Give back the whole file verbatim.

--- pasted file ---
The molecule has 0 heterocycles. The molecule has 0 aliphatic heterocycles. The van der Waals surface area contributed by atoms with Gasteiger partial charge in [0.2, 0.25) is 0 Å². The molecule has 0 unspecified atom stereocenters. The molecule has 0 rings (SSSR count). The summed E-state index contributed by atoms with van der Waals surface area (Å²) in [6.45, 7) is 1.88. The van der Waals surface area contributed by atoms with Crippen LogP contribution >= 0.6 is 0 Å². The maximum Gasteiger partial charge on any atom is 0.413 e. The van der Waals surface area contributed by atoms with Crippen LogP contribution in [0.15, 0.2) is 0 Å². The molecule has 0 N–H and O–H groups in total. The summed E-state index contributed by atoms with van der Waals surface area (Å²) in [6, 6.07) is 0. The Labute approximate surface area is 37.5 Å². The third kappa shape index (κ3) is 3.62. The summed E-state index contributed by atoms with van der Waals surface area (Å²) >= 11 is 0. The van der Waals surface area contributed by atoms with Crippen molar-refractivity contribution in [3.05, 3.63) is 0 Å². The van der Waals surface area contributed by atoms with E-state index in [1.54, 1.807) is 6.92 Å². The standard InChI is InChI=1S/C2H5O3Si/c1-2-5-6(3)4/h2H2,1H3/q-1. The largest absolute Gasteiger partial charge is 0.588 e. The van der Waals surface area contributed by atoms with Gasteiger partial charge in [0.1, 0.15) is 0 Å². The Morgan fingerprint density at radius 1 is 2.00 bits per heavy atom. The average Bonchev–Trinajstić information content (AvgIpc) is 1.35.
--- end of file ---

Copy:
The molecule has 0 heterocycles. The molecule has 0 aliphatic heterocycles. The van der Waals surface area contributed by atoms with Gasteiger partial charge in [0.2, 0.25) is 0 Å². The molecule has 0 unspecified atom stereocenters. The molecule has 0 rings (SSSR count). The summed E-state index contributed by atoms with van der Waals surface area (Å²) in [6.45, 7) is 1.88. The van der Waals surface area contributed by atoms with Crippen LogP contribution >= 0.6 is 0 Å². The maximum Gasteiger partial charge on any atom is 0.413 e. The van der Waals surface area contributed by atoms with Crippen LogP contribution in [0.15, 0.2) is 0 Å². The molecule has 0 N–H and O–H groups in total. The summed E-state index contributed by atoms with van der Waals surface area (Å²) in [6, 6.07) is 0. The Labute approximate surface area is 37.5 Å². The third kappa shape index (κ3) is 3.62. The summed E-state index contributed by atoms with van der Waals surface area (Å²) >= 11 is 0. The van der Waals surface area contributed by atoms with Crippen molar-refractivity contribution in [3.05, 3.63) is 0 Å². The van der Waals surface area contributed by atoms with E-state index in [1.54, 1.807) is 6.92 Å². The standard InChI is InChI=1S/C2H5O3Si/c1-2-5-6(3)4/h2H2,1H3/q-1. The largest absolute Gasteiger partial charge is 0.588 e. The van der Waals surface area contributed by atoms with Gasteiger partial charge in [0.1, 0.15) is 0 Å². The Morgan fingerprint density at radius 1 is 2.00 bits per heavy atom. The average Bonchev–Trinajstić information content (AvgIpc) is 1.35.